Why New Hampshire presents drivers with unique set of challenges

New Hampshire Motor Speedway might not be the most difficult track on the NASCAR Sprint Cup Series circuit, but it does give drivers a unique set of challenges.

So different in fact, Joe Gibbs Racing driver Matt Kenseth says you won’t find another track like it.

"Loudon is so unique in its characteristics that I really don’t think that you can compare it to anywhere else that we race," he said.

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Kenseth, winner of the fall race last year at NHMS, knows that getting the car smoothly through the 12-degree corners is key.

"Loudon is a flat one-mile race track where you need to make sure that your car is turning well in the middle of the corner," said Kenseth. "There’s also usually a big swing there from the beginning of the run to the end of the run where everybody’s usually free at the start and then tight at the end."

The two-time New Hampshire winner also says finding the right balance in the car is important.

"It’s important to find that balance where you can still restart really well but also be decent in the long run," Kenseth added. "It’s challenging to find the balance necessary in order to be decent at the start but then also to have your car turning well enough to be competitive at the end of the run."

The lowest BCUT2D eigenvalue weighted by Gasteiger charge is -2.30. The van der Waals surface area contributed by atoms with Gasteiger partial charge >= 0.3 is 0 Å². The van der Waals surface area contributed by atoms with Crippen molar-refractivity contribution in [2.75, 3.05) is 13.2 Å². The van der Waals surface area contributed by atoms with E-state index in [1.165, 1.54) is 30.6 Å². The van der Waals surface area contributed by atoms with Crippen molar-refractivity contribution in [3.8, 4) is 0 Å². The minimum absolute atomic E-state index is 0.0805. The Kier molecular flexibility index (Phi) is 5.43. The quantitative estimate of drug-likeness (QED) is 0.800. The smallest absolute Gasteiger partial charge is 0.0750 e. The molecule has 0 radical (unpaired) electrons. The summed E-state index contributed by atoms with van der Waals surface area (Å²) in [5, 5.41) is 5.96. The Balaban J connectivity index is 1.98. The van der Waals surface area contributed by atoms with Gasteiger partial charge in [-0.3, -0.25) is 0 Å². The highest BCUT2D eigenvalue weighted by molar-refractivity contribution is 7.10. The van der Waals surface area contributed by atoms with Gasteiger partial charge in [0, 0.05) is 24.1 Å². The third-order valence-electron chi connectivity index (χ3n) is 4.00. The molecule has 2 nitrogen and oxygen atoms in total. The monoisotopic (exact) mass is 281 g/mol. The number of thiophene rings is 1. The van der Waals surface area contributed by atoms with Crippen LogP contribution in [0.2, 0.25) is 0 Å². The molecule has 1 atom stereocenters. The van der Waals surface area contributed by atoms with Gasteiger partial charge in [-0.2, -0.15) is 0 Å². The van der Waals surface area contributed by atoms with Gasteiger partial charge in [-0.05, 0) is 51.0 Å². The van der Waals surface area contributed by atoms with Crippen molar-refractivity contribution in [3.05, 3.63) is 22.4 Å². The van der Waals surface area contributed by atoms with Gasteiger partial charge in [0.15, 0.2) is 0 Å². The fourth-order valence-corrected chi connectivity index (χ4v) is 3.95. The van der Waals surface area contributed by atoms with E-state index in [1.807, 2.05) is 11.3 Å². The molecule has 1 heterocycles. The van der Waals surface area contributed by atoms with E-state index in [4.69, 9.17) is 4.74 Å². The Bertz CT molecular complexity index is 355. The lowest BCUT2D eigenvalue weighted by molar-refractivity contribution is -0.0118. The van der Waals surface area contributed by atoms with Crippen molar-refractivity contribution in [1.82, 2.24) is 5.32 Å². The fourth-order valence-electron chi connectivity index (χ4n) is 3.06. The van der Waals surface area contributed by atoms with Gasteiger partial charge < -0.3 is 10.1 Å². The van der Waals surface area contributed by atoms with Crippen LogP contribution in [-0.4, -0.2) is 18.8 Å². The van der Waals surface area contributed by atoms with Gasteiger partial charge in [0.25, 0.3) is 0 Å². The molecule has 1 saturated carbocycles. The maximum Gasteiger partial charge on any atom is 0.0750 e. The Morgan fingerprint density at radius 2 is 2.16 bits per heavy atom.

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Tony Stewart, racing in his final Sprint Cup season, is one of only four active drivers with three wins at the 1-mile New England track.

But "Smoke" finds more joy in racing there than difficulty.

"There’s nothing tricky or fancy about it. It’s just a fun track," said Stewart. "It just seems like it’s always been a fun driver’s track."

"Your car has to work well there but, when you get to racing guys, you’re trying to out-brake them, trying to get your car to turn and you struggle for forward bite. It’s just got a little bit of everything the drivers look for to have a good race."

Maybe a veteran driver like Stewart or Kenseth can rise to the challenge in Sunday’s New Hampshire 301 and put an old school whooping on the rest of the field.